When brands reach out, particularly new ones, I am generally more focused on what the watch looks like, and what itâ€™s built of, more so than the name of the brand. Â These tables got turned a bit when a fellow named Guy Roebuck reached out about his new brand, Roebuck Watches. Â While the Roebuck name certainly has some watch history (just ask Victor), and of course Sears & Roebuck retailed any number of watches, this particular Roebuck family line hails from England, and lays no claim to the more famous (at least, in America) association. Â So, then, what does the Roebuck Alpha have in store for you and I?
What struck me about the Roebuck Alpha, right from the get-go, was the dial. Â While I do like classic designs and clean lines, I’m also a bit of a sucker when you start getting layers, textures, and dimensionality in there. Â And that’s something this watch certainly has. Â At the lowest level, you’ve got a grooved disc, reminiscent of a record or the turned end of a piece of lumber (depends on your frame of reference). Â Over the top of that, you’ve got a flat, almost steering wheel, piece, onto which the applied numerals and indices are laid on. Â Remarkably, this is all accomplished without feeling overly busy.
This is due to the amount of real estate the 40mm x 40mm cushion case of theÂ Roebuck Alpha affords – and there’s not a lot of case visible around the domed sapphire crystal, either. Â You want to see case, though, all you have to do is turn the watch on it’s side, and you see it. Â There’s no two ways about it – this case is thick. Â This, it turns out, was due to a design detail that wasn’t realized. Â Roebuck had wanted to do a double-V groove around the case, but that presented manufacturing challenges. Â So, instead, we’ve got the center stripe. Â Roebuck opted to keep the case at the originally-intended thickness, as he likes things chunkier.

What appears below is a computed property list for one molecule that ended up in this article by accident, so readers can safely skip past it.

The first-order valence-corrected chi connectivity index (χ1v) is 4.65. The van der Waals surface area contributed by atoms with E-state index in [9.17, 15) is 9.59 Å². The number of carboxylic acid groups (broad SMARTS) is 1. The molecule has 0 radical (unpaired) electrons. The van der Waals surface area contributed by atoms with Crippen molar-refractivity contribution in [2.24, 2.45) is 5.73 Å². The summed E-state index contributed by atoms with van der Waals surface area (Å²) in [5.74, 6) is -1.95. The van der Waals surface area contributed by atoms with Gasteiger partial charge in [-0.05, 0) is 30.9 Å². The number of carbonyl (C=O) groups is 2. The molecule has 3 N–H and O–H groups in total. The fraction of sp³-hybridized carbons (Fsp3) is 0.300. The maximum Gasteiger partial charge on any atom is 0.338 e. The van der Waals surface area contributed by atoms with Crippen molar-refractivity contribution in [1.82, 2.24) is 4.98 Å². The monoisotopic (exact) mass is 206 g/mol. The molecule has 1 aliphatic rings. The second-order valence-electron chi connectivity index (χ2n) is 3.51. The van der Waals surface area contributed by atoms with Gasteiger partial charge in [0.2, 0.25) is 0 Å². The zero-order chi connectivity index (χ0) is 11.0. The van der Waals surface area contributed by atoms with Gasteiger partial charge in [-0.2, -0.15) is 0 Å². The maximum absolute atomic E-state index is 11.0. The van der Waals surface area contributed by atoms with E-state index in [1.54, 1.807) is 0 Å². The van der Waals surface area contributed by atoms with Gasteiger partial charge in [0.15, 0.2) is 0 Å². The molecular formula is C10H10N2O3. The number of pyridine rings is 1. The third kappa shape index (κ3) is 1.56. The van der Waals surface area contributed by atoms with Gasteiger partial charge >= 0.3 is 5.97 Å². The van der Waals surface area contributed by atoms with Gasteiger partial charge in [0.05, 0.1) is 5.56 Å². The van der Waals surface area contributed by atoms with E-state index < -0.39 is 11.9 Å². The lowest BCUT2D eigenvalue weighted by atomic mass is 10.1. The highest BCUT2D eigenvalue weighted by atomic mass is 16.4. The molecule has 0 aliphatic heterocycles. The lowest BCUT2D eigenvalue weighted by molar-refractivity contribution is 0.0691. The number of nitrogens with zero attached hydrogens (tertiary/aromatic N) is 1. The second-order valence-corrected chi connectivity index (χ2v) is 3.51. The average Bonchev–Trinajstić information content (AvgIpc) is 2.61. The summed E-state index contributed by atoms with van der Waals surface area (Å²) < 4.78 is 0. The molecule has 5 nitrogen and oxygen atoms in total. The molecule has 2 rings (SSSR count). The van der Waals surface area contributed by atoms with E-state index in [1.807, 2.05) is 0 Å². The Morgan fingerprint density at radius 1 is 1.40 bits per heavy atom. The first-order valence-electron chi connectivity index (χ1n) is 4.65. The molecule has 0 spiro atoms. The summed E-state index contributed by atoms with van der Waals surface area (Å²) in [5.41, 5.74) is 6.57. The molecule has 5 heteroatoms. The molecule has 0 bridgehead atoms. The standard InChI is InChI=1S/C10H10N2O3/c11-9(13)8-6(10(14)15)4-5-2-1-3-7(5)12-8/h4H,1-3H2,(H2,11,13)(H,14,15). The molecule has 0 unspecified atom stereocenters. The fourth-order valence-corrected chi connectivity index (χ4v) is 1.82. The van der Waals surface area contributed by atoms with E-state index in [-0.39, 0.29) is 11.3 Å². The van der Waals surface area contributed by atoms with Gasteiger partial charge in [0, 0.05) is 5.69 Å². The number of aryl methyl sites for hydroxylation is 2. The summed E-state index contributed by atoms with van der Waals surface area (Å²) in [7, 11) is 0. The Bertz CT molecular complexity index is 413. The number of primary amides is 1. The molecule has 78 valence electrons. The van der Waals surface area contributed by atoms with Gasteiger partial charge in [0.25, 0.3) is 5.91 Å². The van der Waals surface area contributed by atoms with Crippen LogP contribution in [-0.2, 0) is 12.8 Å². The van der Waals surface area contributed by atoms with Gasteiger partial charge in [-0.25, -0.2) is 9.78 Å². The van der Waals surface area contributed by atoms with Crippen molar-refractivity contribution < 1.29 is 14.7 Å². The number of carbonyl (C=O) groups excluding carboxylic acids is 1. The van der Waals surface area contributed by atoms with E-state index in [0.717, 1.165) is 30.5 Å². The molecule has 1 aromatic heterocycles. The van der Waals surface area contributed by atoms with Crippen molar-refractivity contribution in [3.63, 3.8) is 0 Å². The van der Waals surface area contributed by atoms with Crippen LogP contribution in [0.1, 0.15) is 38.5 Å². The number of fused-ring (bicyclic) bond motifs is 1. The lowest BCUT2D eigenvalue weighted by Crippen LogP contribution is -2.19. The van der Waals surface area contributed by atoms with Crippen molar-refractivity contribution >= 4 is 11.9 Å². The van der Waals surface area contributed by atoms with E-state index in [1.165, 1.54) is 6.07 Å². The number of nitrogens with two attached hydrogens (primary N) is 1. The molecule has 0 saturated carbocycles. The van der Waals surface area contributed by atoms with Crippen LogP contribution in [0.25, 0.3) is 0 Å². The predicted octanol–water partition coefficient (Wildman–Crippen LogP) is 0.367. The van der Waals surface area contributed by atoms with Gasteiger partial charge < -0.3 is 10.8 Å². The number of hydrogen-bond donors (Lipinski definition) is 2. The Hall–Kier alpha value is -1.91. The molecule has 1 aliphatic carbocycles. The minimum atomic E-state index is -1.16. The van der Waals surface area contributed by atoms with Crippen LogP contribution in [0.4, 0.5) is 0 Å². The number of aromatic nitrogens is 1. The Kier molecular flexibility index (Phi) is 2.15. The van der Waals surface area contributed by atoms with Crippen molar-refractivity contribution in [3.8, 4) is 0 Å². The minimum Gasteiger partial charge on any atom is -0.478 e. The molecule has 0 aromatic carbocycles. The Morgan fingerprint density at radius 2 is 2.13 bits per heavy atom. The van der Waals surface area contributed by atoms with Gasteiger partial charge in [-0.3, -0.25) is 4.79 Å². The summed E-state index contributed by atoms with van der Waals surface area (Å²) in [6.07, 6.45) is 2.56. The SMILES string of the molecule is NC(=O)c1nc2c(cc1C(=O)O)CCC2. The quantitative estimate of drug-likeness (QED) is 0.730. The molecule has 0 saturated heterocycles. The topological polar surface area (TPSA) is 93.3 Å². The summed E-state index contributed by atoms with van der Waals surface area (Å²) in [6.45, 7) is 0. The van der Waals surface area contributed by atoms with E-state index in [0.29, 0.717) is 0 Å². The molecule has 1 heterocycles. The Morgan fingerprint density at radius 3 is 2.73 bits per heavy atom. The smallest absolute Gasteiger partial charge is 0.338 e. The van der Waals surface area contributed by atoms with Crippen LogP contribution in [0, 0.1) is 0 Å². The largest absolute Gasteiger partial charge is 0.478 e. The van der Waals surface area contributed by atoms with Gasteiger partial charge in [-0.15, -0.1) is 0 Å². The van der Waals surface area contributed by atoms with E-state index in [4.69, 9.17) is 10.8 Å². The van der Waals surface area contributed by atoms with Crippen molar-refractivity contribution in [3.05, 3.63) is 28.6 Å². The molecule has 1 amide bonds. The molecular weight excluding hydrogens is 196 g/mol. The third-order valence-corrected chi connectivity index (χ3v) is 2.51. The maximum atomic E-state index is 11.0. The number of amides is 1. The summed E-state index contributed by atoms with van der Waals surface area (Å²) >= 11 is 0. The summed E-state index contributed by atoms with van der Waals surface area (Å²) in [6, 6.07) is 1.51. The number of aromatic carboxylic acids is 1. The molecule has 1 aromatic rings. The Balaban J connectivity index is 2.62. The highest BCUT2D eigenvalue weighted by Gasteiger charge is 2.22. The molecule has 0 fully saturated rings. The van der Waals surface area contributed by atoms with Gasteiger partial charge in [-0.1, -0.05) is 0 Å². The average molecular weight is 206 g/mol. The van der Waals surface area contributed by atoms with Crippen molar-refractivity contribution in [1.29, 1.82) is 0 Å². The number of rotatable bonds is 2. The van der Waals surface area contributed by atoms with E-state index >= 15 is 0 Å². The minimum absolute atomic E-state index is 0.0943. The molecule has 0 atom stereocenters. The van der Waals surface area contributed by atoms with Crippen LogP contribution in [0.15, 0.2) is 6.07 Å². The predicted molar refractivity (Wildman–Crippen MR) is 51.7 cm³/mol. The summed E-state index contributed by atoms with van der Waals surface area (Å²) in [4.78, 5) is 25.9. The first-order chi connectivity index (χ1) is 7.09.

Tucked into the monster case of theÂ Roebuck Alpha we’ve got the ever-reliable Seiko NH35 movement. Â You can see a small bit of it through an observation window on the caseback which, I suppose, gets the job done. Â For me, unless you’re showing me the balance wheel, go full exhibition or solid caseback, in my book. Â That all said, the movement performed just fine in the time I had the watch, and should live up to it’s reputation.
The included strap on theÂ Roebuck Alpha is leather, and of a decent quality. Â Lume is also pretty good on the watch, though I do wish the hands were a bit more filled in with it. Â Still, though, no problems reading the time in the dark. Â This was an interesting watch to wear around for a bit, even if it did prove tricky with some of my shirt cuffs. Â Bear in mind, this is a prototype we saw, so there will likely be changes (for instance, we’re told the crown will be bigger on the production version). Â If you’re looking to pick up your own, theÂ Roebuck Alpha has pricing ranging fromÂ $529 (for a steel finish) toÂ $539Â (for PVD), with the Kickstarter projectÂ launching on May 15th. Â roebuckwatchco.com
- Brand & Model: Roebuck Alpha
- Price: $529 – $539
- Whoâ€™s it for? Â You like cushion cases, but want a dial that’s a bit different
- Would I wear it? Ultimately, no – it’s just too tall for my tastes
- What I would change: Â A slimmed down case would be welcomed
- The best thing about it: Â Got to dig that dial
Tech Specs from Roebuck
- 316L stainless steel case, 40mm x 40mm, mixed brushed & polished finishing
- PVD case, buckle & bracelet plated to 0.8mic dark IP gun
- Double domed European sapphire crystal with anti-reflective coating to the underside
- European sapphire crystal to case back
- Sandwich dial
- Applied numerals & indices
- Skeleton hands
- Super-Luminova C1 lume
- Seiko NH35 movement
- Custom monogrammed crown
- 20mm Italian leather band with monogrammed buckle